Thirty-nine people make up the Adventure Canada (AC) staff. These are people responsible for the trip, not the ship. (The ship crew is a completely different company that leases the ship and crew: cabin staff, stewards, cooks, engineering, navigation, and so on.) The AC staff are talented people—a botanist, Inuit culturists, geologists, photographers, artists, musicians, an ornithologist, marine biologists, high Arctic adventurers, archeologists, a land claim specialist, naturalists, writers, historian, a medic, and a cruise director. Many of these people are also certified Zodiac drivers. Another subset are trained to monitor for polar bears and deter a bear if necessary (they carry guns with rubber and real bullets).

    Today I learned about:

    • Polar bear safety
    • Archeology sites and how to behave around them
    • An introduction to Inuit culture by Susie Evyagotailak, an educator, language consultant, and amazing beader. 
    • An introduction to the birds of the arctic by Judy Kennedy, who was with the Canadian Wildlife Service for 30 years. 
    • An account of a trip taken by Mike Beedel (http://www.mikebeedellphoto.ca/), an extreme adventurer, photographer, and guide.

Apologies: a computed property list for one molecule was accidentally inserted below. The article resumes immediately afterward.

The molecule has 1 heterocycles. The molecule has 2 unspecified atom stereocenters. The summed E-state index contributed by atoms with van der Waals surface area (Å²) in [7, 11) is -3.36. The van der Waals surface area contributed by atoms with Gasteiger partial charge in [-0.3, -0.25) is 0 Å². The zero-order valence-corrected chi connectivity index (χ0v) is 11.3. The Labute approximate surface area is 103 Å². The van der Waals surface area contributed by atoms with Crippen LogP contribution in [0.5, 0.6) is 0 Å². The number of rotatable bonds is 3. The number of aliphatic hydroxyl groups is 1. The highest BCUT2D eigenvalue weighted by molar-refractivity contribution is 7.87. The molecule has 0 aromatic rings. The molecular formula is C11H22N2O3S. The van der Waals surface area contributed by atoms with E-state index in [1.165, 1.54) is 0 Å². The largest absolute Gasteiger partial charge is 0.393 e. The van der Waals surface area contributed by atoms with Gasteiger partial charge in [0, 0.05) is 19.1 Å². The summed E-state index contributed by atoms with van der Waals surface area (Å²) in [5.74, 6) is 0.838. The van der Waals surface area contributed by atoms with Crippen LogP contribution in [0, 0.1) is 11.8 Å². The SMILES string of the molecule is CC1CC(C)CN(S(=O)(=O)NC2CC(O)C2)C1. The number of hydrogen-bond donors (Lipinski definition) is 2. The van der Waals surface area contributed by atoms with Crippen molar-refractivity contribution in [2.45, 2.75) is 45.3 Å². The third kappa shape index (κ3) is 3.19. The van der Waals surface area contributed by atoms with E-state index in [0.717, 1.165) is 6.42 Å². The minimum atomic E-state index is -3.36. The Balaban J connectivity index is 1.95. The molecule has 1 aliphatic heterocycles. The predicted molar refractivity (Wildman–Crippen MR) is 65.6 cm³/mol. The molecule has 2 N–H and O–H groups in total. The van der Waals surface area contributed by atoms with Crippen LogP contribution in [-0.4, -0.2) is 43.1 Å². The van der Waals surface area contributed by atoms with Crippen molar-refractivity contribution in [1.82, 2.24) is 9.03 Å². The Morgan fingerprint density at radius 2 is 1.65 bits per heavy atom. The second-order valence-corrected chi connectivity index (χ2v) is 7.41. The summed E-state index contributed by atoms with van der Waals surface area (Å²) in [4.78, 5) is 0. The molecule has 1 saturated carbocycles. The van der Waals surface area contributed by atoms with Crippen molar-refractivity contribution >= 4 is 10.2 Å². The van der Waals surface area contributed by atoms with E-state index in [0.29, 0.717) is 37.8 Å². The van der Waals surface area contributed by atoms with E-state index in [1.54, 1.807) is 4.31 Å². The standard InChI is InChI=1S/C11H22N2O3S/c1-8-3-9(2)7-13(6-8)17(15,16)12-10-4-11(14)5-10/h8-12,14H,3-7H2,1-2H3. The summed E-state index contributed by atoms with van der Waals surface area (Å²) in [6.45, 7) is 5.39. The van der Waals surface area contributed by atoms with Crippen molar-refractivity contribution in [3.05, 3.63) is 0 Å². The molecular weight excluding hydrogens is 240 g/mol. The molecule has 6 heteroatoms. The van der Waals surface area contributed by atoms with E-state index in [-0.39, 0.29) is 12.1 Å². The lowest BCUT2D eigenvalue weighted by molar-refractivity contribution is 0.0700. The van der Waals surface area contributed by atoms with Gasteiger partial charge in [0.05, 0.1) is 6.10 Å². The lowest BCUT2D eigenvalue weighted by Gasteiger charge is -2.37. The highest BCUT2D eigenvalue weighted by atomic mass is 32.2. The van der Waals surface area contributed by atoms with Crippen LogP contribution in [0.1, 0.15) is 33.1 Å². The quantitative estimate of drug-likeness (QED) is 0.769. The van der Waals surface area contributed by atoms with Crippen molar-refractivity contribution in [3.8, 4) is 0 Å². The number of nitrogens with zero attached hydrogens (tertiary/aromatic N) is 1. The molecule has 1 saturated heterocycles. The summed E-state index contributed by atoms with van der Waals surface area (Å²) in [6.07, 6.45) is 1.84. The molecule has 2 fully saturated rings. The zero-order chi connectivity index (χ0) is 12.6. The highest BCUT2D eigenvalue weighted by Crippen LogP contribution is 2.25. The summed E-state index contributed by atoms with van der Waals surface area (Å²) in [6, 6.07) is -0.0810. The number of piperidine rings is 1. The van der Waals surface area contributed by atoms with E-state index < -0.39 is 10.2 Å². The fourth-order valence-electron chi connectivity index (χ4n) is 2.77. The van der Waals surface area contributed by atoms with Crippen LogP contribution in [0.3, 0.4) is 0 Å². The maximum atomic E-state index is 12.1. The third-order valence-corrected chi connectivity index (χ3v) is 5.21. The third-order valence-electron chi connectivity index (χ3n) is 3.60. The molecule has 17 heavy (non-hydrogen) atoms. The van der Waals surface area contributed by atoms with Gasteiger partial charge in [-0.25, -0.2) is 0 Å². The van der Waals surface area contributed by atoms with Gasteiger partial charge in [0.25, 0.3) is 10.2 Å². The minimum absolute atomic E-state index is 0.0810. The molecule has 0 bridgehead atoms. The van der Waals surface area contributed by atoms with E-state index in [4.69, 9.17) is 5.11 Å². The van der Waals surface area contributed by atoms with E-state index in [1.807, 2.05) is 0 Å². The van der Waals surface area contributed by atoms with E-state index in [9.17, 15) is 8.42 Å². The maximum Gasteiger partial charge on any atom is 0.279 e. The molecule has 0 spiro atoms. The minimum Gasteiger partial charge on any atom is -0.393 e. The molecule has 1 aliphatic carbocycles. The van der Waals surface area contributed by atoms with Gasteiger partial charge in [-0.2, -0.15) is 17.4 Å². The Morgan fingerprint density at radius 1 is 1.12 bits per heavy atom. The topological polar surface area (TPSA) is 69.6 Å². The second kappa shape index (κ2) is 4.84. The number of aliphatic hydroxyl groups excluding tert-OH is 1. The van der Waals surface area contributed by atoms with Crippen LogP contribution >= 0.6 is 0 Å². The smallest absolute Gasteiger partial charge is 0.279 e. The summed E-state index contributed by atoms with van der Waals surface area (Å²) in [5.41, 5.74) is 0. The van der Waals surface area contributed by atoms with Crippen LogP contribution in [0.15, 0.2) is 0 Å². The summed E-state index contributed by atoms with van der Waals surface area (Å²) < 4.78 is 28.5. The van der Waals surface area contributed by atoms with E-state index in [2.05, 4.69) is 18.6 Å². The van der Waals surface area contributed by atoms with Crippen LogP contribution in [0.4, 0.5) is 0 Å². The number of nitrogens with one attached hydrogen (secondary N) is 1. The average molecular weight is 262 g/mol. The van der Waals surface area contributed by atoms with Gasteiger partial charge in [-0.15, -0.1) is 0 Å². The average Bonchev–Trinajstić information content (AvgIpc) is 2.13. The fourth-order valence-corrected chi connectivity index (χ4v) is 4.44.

• The History of the Franklin Expedition and the Search for the Erebus & Terror given by a guest from Parks Canada—the woman who manages the Erebus & Terror archeological sites.


    My brain was full by the end of the day! I learned a lot, but when the bar staff passed out champagne for the evening Captain’s welcome, I was ready for it. And even more happy that the after-dinner program was  a concert by on-board musician Mashall Dane. 


    During the day rumors were floating around that we might be the first ever visitors to the H.M.S. Erebus site. Both the Parks Canada and the AC staff were buzzing with electricity. They wanted to talk about it, but they didn’t want to disappoint us. Parks Canada chose Adventure Canada as the beta testers for visits to the Erebus. But over the past few years the ship made five unsuccessful attempts due to poor weather conditions. Would this sixth attempt be successful?